|February 16, 2009. A mild and sunny but cold winter President’s Day weekend in New York. The city was quiet.
Fashion Weekend style. I went over to the West Side on my weekly pilgrimage to Zabars et al. I first went to get my haircut by a woman named Ludmilla at Jean Louis David on Broadway and 75th.
Ludmilla has been my barber for several years now. She’s a very attractive blonde Ukrainian woman, probably in her late 30s who came to this country a number of years ago with her parents and her two sons. She works with clippers or scissors, depending on your choice. I like the clippers. She’s fast, and she gets it right. I’ve always thought of her as someone who knew how to give me a good haircut. It never occurred to me that Ludmilla gives good haircuts, no matter the head; duh.
Two Saturdays ago I’d gone in and learned that she was on vacation until the 12th. Very disappointed because I’d gone too long without a trim, I made sure to get there right on the 12th. There was a line of men waiting for Ludmilla. I went back on Saturday. There were five ahead of me. I made my Zabars visit and returned an hour later. There was another half hour wait, but I waited. Finally. Excellent. $26 plus tip. A good haircut’s like a fresh start. At least for an hour or two.
|The Price of Everything. I first started going to Jean Louis David’s in 1992. I had a good haircutter then too. A Russian kid in his 20s. $12 plus tip.
Swifty’s, which is sort my version of a local pub (although it is not a pub) was packed both Saturday and Sunday nights. Saturday was Valentine’s and there was a special menu. Prix fixe $68. (I told you it wasn’t a pub). Swifty’s on these winter nights is very cozy en famille (sans the kids under teens). Almost as if it’s fireside (albeit no fireplace). The dress code is relaxed but traditional, jacket and tie for the men, or maybe dark suit and cocktail dress, or no tie, sweater maybe. One of my guests, Marianne Harrison, whose birthday we were also celebrating, wore a red Chanel jacket. The only red in the room.
MEMO: Fashion Week Prep
In these economically challenged times, the convolutions and cutbacks are already evident in Fashion Week 2009, NYC. Before this sobering backdrop more than two thirds of the shows are being held off-site. Many, such as Betsey Johnson and Zang Toi, have moved their shows to their showrooms.
A large percentage of fashion invitations are now “evites,” a cost-cutting device that also eliminates a lot of style creativity. Only Erin Fetherston appears to have used the dynamic technology available, to create a beautiful designed evite with blossoming flowers fading into actual copy.
In the past, an unofficial “competition” almost existed to create the most innovative and attractive “real” invitation, frequently foreshadowing the more creative designer shows — with the exception of Ports, who delivered accordion-folded, hand-printed scarves, and Baby Phat with its elegant Black-on-Black bejeweled invite, most have dwindled down into low cost standards.
It has been announced that this is the final season for Fashion Week to be held in Bryant Park. Indeed, despite the efforts of Fern Mallis, Director, Senior VP of IMG, to keep the location. The Bryant Park Alliance finally insisted that it is just too disruptive to the community’s beautiful Park with its outdoor Lending Library, ice-skating rink and mini-carousel. However the shows will move to Damrosch Park at Lincoln Center so Artists-In-Fabric will be more closely communing with their counterparts in music, dance and the visual arts.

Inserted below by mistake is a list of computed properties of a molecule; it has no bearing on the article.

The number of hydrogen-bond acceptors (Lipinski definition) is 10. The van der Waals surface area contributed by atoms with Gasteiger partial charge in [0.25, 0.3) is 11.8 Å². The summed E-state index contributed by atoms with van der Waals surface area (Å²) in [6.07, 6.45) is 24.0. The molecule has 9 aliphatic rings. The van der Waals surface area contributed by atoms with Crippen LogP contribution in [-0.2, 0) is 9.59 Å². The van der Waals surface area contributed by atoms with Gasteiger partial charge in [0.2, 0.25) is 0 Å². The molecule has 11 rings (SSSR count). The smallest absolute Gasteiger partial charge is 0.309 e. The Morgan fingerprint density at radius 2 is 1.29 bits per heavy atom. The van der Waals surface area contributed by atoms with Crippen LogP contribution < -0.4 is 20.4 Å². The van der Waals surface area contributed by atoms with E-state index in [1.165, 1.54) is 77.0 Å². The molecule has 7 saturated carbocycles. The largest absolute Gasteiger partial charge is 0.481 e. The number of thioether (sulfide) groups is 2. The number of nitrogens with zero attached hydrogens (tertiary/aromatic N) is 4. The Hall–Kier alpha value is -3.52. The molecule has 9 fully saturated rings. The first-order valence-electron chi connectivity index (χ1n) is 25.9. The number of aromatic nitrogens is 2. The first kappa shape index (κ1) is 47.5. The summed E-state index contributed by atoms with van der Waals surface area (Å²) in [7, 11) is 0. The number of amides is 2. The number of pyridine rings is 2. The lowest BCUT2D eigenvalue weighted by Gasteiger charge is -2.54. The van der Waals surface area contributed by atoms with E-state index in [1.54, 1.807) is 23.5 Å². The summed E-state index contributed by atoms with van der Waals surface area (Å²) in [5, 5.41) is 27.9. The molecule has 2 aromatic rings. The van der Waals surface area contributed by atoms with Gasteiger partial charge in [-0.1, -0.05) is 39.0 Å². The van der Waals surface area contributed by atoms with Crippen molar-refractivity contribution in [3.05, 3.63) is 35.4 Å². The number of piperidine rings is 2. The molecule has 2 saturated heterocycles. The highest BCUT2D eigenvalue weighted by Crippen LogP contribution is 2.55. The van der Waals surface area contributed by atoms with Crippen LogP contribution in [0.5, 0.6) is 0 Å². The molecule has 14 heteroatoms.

Although 1500 factories fabricating fashion for the USA are rumored to have closed within one week in China, it is interesting to note that it usually takes only 2-3 weeks for knock-offs from these shows to appear in lower priced retail stores here. These are not to be compared to the exquisite couture designs of an Oscar De La Renta or Chado Ralph Rucci.
-- Jill Lynne
|While we’re on the subject of fashion and style: Today’s Telegraph of London is running an obituary of Sir Bernard Ashley who died Friday. Although familiar with the Laura Ashley name in fashion as well as the brand prints, I never knew the amazing story of the brand’s inception and how this couple turned the wife’s very basic fashion idea (small headscarves) into a huge textile and fashion empire that brought them riches, international fame (a knighthood for Sir Bernard) and then a twist of fate that removed much of what was created. It’s a classic story of lottery-like business success in the fashion industry where personality can make it and personality can break it. Sir Bernard’s life was that classic story. And alas, poor Laura, both the brand and the lady.|
|From the Telegraph of London:
Sir Bernard Ashley, who died on February 14 aged 82, was the husband and business partner of Laura Ashley and the co-founder, with her, of the international business empire, based on fashion and textiles, that bore her name.
Laura was the creative force and Bernard the business organiser in the enterprise, which by 1990 comprised a dozen factories and 220 shops throughout the world.
But after Laura Ashley’s unexpected death in 1985 from an accidental fall downstairs, the business lost its sense of direction and Bernard Ashley’s idiosyncratic style of management meant that he lost favour in the City. In 1998, after a run of poor results and a series of boardroom upheavals which saw the departure of five chief executives in seven years, the company had to be rescued from the receivers and control was passed to the Malaysian-owned conglomerate MUI Asia, whereupon Ashley resigned from the board.
Bernard Albert Ashley was born on August 11 1926 and educated at Whitgift School, Croydon, developing an interest in engineering. He held a commission in the Royal Fusiliers from 1944 to 1946 and was seconded to the Gurkha Rifles in 1944-45. After the war he got a job in the City.
In 1949 he married Laura Mountney, whom he had known since she was 17. She had been born at Merthyr Tydfil in 1925, the daughter of a civil servant, and had been a War Office secretary, a Wren and a civil servant.